By this last he means Manichaeism, about which more shortly. Archaeology has confirmed this picture of a flourishing local agriculture: there are millstones, pestles and irrigation canals; some burials contain grains of millet.

The broken pieces of what was once a large stele with a trilingual text in Chinese, Uighur and Sogdian lie unprotected in the grasslands within sight of the walls of the citadel. The inscription seems to have been erected in the first half of the 9th century to commemorate the Uighur ruler who had died in 821. Interestingly it refers to one of the previous Uighur Qaghans as "the great Turkic ruler of the world who has received his splendor from Heaven," suggesting a pretension at universal sovereignty by Divine dispensation, a not uncommon belief amongst the rulers of the steppe. The Chinese part of the inscription praises the earlier Uighur ruler, Bügü Khan for adopting Manichaeism, an event we think occurred in the wake of his support for crushing the An Lushan rebellion against the T'ang Dynasty in 762 or 763. Myths about that conversion were still being told in the 1250s when Juvayni, visited Karakorum. Curiously, Juvayni prefaces his account with reference to the examination of some inscription (the one we still have in fragments?) near the ruins of Kharbalgas which contained a miracle story about the selection of Bügü Khan as the Uighur ruler. Then Juvayni describes the adoption by him, not of Manichaeism, but of Buddhism, thus making this event the explanation for the fact that in Juvayni's own time Buddhism was probably the most prominent of the faiths he would have witnessed in Karakorum.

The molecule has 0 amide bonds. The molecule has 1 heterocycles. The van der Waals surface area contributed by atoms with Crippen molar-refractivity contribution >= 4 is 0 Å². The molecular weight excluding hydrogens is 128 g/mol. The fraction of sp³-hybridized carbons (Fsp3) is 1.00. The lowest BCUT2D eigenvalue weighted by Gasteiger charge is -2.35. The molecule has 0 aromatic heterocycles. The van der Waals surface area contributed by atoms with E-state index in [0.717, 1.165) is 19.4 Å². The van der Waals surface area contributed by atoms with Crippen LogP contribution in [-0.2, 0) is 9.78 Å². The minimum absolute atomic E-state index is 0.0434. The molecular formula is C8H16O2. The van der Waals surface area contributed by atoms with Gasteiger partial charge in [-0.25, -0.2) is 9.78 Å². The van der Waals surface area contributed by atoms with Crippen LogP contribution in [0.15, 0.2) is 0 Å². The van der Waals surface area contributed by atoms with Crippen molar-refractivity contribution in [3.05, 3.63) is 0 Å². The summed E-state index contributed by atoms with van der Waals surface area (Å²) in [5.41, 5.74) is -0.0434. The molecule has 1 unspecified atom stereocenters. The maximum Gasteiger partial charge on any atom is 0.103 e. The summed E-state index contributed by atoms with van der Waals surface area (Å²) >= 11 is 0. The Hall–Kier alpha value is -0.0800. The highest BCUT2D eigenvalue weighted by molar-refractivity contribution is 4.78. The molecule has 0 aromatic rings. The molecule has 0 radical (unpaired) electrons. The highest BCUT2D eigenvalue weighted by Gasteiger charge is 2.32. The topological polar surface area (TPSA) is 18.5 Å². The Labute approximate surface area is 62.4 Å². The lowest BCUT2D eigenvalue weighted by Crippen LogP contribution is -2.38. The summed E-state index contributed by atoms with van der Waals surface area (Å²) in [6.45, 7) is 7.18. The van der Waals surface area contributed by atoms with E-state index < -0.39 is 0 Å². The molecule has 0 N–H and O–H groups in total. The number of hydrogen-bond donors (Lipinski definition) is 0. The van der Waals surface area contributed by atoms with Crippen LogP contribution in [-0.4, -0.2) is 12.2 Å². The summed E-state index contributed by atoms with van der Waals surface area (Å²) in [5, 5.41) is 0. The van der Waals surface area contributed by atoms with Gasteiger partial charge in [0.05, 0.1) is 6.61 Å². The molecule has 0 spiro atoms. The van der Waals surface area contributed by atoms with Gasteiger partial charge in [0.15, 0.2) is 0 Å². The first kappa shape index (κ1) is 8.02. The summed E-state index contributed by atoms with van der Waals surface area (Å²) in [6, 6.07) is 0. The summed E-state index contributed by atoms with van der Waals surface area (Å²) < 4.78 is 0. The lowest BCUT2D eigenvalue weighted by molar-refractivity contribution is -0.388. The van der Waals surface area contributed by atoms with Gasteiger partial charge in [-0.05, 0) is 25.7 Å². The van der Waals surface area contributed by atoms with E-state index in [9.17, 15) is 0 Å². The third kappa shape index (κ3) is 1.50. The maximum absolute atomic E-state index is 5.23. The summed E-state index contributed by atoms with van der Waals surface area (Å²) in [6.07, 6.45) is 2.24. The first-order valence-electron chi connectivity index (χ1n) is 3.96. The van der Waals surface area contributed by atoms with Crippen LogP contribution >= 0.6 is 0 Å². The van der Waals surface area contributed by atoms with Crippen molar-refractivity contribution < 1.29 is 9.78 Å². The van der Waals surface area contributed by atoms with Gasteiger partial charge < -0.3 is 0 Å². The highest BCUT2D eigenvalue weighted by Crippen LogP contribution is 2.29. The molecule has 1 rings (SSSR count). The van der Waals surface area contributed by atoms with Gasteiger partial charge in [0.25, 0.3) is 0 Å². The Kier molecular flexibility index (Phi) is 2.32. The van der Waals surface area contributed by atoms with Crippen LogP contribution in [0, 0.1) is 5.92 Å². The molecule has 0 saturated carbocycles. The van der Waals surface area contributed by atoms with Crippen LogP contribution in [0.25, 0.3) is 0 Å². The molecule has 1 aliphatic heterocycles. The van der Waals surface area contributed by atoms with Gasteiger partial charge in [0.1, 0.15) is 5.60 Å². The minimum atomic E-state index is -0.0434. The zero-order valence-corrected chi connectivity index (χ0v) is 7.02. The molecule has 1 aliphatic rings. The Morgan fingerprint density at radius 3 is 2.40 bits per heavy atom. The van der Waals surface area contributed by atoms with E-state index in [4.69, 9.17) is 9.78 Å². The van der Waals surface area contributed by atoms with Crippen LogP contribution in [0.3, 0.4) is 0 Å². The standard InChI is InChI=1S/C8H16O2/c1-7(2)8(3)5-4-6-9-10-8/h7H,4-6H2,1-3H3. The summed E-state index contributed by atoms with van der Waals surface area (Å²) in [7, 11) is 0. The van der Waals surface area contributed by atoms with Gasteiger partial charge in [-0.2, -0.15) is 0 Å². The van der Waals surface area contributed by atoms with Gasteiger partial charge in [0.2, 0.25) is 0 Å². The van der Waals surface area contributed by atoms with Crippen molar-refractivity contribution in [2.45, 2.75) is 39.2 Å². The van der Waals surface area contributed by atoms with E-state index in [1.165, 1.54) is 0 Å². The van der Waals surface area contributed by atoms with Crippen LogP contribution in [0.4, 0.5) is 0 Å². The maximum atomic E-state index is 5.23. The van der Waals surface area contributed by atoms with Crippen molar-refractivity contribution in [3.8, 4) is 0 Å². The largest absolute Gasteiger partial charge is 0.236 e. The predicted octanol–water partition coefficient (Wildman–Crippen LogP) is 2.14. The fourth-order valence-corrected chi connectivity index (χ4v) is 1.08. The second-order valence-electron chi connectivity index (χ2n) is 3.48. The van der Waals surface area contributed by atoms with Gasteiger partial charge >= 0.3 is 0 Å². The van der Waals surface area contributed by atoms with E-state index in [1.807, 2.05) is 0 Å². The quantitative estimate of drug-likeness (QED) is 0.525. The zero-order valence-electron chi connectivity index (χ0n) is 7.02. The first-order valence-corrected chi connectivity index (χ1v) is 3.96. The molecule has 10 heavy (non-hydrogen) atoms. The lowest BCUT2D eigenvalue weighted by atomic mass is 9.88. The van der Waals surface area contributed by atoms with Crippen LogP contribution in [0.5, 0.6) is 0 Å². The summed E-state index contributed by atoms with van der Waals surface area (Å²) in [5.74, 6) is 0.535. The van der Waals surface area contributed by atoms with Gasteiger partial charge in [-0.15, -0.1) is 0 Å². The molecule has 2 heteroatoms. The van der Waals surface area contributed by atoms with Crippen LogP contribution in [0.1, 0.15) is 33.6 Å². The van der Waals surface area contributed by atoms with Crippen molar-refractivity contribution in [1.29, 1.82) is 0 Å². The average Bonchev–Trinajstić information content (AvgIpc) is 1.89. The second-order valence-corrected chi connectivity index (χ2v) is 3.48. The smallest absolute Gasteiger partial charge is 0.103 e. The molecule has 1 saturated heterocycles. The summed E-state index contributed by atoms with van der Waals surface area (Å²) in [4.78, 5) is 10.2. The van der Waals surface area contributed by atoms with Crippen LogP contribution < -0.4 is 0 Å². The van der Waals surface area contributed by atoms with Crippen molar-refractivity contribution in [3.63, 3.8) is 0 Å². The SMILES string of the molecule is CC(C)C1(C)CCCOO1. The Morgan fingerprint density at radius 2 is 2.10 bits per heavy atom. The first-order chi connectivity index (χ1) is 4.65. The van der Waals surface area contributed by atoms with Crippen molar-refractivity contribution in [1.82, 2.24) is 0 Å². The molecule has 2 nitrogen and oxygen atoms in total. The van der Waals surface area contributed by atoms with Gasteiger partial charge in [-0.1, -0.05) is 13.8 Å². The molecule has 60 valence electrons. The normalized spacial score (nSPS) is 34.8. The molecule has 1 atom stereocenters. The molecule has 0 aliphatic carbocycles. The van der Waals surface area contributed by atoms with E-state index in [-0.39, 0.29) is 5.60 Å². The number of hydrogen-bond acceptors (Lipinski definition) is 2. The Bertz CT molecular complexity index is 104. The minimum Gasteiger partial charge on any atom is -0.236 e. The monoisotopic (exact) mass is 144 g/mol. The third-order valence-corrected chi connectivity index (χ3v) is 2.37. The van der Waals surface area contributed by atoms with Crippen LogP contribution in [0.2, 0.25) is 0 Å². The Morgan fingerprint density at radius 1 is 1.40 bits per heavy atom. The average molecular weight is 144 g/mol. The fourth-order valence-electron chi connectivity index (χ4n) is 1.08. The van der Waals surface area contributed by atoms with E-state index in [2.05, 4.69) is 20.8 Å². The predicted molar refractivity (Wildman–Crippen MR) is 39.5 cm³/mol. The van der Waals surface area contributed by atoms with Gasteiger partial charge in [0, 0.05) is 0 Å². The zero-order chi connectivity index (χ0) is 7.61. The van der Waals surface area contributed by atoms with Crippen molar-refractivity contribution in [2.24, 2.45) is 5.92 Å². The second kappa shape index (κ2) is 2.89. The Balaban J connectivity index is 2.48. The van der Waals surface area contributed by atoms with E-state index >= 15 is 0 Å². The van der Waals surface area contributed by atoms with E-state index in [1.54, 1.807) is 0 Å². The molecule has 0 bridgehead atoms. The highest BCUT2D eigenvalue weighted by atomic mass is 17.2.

So the choice of the location for Karakorum was no accident: ecology, political considerations, steppe tradition and and local beliefs all came together there. We can be certain that the Mongols, having received the submission of the heirs to the earlier Uighurs, were highly conscious of the earlier history of the region, even if in some mythologized form and must have been impressed by the still substantial remains of earlier settlement.

Ironically, the physical remains of Karakorum itself would fare less well than those of Uighur Kharbalgas. There are few surface traces of the Mongol capital. One sees today a stone tortoise, cut in a local quarry, which served as the base for a plinth with an inscription on it. The Erdeni Tzu monastery in the background is a later construction, recently restored after being destroyed by Mongolia's communist regime in the 20th century. Karakorum was located on the plain adjoining the monastery and to its east. The town wall enclosed a somewhat irregular rectangle measuring approximately 1.5 by 2.5 km. The walls were sufficient for controlling access to the town but would not have protected it against a major attack. Important economic activities, merchant residences and religious buildings were located within the walls; at least the main street was paved in stone. Given what we know about the settlement and movement patterns of the Mongols, it is clear that at the times when the Khan's court was present, the population of the town would have grown substantially by the temporary residence of Mongols in their gers (yurts) in the adjoining territory.


The Franciscan William of Rubruck in 1253-1255 was the first European to provide an eyewitness description of Karakorum. He was a careful observer.

Regarding the city of Caracorum, you should know that, discounting the Chan's palace, it is not as fine as the town of Saint Denis, and the monastery of Saint Denis is worth ten of the palace.

What was his standard for this unflattering comparison? His village of St. Denis, now lost in the urban sprawl of Paris, was important as the burial place of the first bishop of Paris. The monastic complex there became the center of a flourishing town. In the century when Rubruck wrote, the chuch, which stands today, was an impressive Gothic cathedral The town was a prosperous center of craft production and by the century after Rubruck is estimated to have held 10,000 inhabitants (Paris at the time had some 200,000). We don't know the population of Karakorum, but likely its permanent inhabitants were fewer than those in Saint Denis.